Wander the streets of this unexpected city.  Look closely at its waterways, its trees, the way its houses are built.  Taste its foods.  Try its words upon your tongue.  Realize that your old life is over, yes, but that you do not, after all, leave your past behind.  You bring it with you as you live forward, as you connect the old experiences and expectations with the new possibilities.  Grieve and bury that lost future, but refuse to lose yourself in the same grave.  Pivot into life.

The prophet did not address his letter to me.  But the LORD did.  I have not suffered the violent trauma of Jeremiah’s original audience, but I have grieved the loss of a foreseen future and I have found myself living in an unexpected present.  Hope — however reasonably and enthusiastically sown — has not flowered as I had anticipated.  So leave go not only of those sown seeds but of the expected color and scent of the flower.  Till the actual ground on which I stand.  Do this work.  Plumb these depths.  Savor this beauty, this purpose — however furtive or partial, it is here.  Give thanks for the grace that does come.  

Find my new future unfolding by living deeply in the particular here and now where I am found.

Seek the welfare of the city where I am.  In its welfare I will find — or be found by — my own. 

Demanding Hope

And I bought the field at Anathoth from my cousin Hanamel, and weighed out the money to him, seventeen shekels of silver.  I signed the deed, sealed it, got witnesses, and weighed the money on scales. [And] In their presence I charged Baruch, saying,  Thus says the LORD of hosts, the God of Israel: Take these deeds, both this sealed deed of purchase and this open deed, and put them in an earthenware jar, in order that they may last for a long time. For thus says the LORD of hosts, the God of Israel: Houses and fields and vineyards shall again be bought in this land. 

Jer 32:9-10, 13-15, excerpt from Jer 32:1-2, 6-15, lectionary text for Sept 29, 2019

I felt hopeful the other day.  Literally filled with hope.  An unexpected opportunity was offered; brief consideration revealed no apparent obstacles; I emailed my acceptance.  Hope then rose in me so swiftly and strongly that I had to push back from my desk, go for a walk outside.  The hope I felt was not primarily a mental attitude but a palpable force, a purposeful energy that had a physical effect.  Hope not as some vague possibility but as a power flowing through me, filling my body from spine to fingertips.  I could not contain its force.  I had to stand up and stride out, as if to dissipate some of the energy, so I could channel the rest to the challenge of the work.

And part of the effect of this experience was its revelation of how low my spirit and energy have been.  That I have been sitting slumped and did not even realize.  That I have lacked hope and did not know it missing.

Walk across the academic quad to the chapel.  Kneel in a pew and try to arrange my hope-jumbled thoughts into some sort of ordered line.  Look up at the blue of the rose window and try to pray and what comes to my lips is none of the set forms, psalmic or otherwise, but the line, ‘Hope is the thing with feathers — ’   Emily Dickinson’s poem is as good a prayer as any, I decide, so I look at the blue and move my lips and murmur the rest of Emily’s words as offering.  

I wonder, though, when I get to the poem’s end.  The poem ends as if with a breathed recognition that ‘never — in extremity — [hope] asked a crumb — of me.’  Jeremiah’s text — and my own experience — suggest another view.  Maybe hope does ask; maybe hope demands; maybe hope tugs you out to meet it coming.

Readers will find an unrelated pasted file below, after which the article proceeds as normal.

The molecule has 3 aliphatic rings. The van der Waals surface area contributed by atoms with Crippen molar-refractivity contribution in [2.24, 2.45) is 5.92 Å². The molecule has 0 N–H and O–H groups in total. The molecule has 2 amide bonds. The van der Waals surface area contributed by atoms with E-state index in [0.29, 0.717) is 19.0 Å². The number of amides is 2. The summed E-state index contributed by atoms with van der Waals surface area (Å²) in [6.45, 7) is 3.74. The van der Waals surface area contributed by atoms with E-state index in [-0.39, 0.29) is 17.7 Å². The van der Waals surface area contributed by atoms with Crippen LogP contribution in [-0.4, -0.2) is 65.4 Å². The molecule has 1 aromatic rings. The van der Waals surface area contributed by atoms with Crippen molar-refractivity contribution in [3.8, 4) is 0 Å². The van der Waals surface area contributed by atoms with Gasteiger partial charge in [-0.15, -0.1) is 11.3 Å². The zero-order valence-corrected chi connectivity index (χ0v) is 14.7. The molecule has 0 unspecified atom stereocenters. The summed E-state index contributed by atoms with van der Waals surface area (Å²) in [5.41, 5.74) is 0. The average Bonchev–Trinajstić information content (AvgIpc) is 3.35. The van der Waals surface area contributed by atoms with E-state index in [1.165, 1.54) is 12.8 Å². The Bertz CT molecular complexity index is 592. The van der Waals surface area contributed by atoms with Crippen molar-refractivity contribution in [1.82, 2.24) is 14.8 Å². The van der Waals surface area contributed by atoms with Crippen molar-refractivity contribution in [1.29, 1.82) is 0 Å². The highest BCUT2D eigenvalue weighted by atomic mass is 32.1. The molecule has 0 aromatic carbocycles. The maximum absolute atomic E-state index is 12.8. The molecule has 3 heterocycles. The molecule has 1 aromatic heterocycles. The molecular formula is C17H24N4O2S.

Jeremiah is imprisoned, after all, at a time when the city is under siege (Jer 32:1-2).  But the hope — the promise, the expectation — that there will be a time after this, a time when ‘houses and fields and vineyards shall again be bought in this land’ — demands of Jeremiah a literal investment:  he buys his cousin’s field notwithstanding the imminent destruction he has already proclaimed in the name of the LORD.  Because neither ‘now’ nor ‘next’ is the end.  There will come a time after this.  And that time to come cannot be just waited for, it must be prepared for.  Money must be paid.  A deed must be signed and sealed, it and its copy placed in a jar for safekeeping.  The writing does not anticipate the future; it secures the anticipation.  It will come.  It has been written — the energy of that promise has been fixed in recoverable form.  Jeremiah’s expectation will be realized; the promised, hoped-for, future will arrive.

Let my hope be that hope, I pray.  I ask of the LORD a hope that asks of me.  An expectation that expects of me, that engages me and energizes me and equips me to meet it coming.  That by setting out to meet hope, I may secure its realization, may recognize it when it comes even if it does not look as I expected.

I stand to go.  Stare boldly at the blue.  Make a last demand before I go back out into the day.

Let me write hope — putting all the vague, inchoate, desires and expectations into explicit words, physical form. Let me write hope that demands so that demanding hope may demand of me. Let me write hope that I may live hope.

A Song in Parts

My joy is gone, grief is upon me,
my heart is sick. 
Hark, the cry of my poor people
from far and wide in the land:
“Is the LORD not in Zion?
Is her King not in her?”
(“Why have they provoked me to anger with their images, with their foreign idols?”) 
“The harvest is past, the summer is ended,
and we are not saved.” 
For the hurt of my poor people I am hurt,
I mourn, and dismay has taken hold of me.
Is there no balm in Gilead?
Is there no physician there?
Why then has the health of my poor people
not been restored? 
O that my head were a spring of water,